Nunavik addictions treatment project wins $1M Arctic Inspiration Prize

Ilagiitigut anngiangijaqatigiinnirq ilurqusivuttigut will aim to heal through Inuit values

George Kauki (left) and Sarah May are the co-leaders of the Ilagiitigut anngiangijaqatigiinnirq ilurqusivuttigut project in Nunavik that aims to treat addiction through Inuit values and culture. (Photo courtesy of Marie-Helene Caron)

By David Lochead

An addictions project in Nunavik that emphasizes Inuit values and culture has won the $1 million Arctic Inspiration Prize. The news was announced on the prize’s annual awards show Friday night.

“We’re really grateful,” said Sarah May, one of the project’s co-leaders.

“We realize the impact this [prize] will have on the guests that will come to get healing.”

The project, called Ilagiitigut anngiangijaqatigiinnirq ilurqusivuttigut, will be run through the new Isuarsivik Regional Recovery Centre, based in Kuujjuaq.

It will work to address the root causes of addictions through Inuit culture and values by bringing together elders, counsellors, hunters, scholars and community members.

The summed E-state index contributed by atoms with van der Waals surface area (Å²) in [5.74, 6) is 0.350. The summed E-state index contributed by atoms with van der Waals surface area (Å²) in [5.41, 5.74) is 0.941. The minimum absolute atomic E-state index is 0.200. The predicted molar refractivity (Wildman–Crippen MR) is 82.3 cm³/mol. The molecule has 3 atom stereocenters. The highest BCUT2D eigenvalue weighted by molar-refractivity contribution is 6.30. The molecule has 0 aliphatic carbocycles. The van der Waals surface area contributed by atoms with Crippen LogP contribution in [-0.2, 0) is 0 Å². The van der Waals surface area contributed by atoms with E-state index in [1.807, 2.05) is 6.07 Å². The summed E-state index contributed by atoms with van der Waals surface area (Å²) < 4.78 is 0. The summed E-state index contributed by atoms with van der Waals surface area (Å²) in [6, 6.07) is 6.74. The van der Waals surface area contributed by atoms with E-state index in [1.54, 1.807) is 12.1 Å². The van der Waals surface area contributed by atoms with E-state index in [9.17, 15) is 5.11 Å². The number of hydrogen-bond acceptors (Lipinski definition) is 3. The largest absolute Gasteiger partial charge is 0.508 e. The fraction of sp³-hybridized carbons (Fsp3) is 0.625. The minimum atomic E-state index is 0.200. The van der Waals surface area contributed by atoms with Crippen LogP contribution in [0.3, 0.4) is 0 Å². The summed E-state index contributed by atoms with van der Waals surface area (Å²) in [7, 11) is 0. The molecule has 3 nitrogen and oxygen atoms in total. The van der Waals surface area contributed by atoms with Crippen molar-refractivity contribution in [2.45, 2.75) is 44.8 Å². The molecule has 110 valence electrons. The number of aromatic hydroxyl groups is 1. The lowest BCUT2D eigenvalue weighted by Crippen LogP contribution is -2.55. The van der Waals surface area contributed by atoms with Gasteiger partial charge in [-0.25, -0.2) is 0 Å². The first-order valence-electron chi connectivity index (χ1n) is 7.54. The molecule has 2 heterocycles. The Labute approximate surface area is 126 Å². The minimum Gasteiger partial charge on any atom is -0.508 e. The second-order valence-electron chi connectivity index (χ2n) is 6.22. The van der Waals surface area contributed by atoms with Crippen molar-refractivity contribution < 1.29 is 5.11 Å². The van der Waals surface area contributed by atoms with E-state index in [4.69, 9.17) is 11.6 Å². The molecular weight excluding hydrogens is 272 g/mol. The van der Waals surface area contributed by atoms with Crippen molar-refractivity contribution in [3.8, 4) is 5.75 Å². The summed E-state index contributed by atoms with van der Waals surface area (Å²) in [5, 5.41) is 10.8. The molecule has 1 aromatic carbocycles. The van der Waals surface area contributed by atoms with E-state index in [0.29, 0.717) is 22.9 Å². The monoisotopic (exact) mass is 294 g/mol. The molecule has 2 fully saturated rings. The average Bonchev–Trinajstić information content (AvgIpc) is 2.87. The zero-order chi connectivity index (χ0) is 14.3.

This is the second time Isuarsivik has entered its project to win an Arctic Inspiration Prize, which helps enable the initiatives of people in the North. The prize is owned by a trust that includes Indigenous organizations, governments and other partners. This year it awarded $3 million to eight teams across the North.

Addiction is a major social issue in the region, and substance abuse is one of the leading reasons for incarceration in the North, said George Kauki, who co-leads the project.

“We have to tackle it somehow,” he said.

Instead of counselling that is based indoors, Ilagiitigut anngiangijaqatigiinnirq ilurqusivuttigut, which means “family at the heart of the healing process,” involves going out on the land and including family in therapy.

Along with family, a collection of community members that include hunters and scholars will participate, Kauki said, adding he was trying to assemble a “dream team” of people to work in the project.

“It’s a program made by Inuit for Inuit,” he said.

The project is specifically geared toward helping families, which is why it will launch when Isuarsivik opens its new facility. Isuarsivik’s new facility will include 22-units for families to attend as well as space for daycare. Right now, a project like Ilagiitigut anngiangijaqatigiinnirq ilurqusivuttigut cannot operate because Isuarsivik’s current facility only has enough space to offer counselling for nine people at a time, Isuarsivik’s communication coordinator Marie-Helene Caron said. Kauki added the summer of 2023 is the goal to have the new facility ready, Kauki said.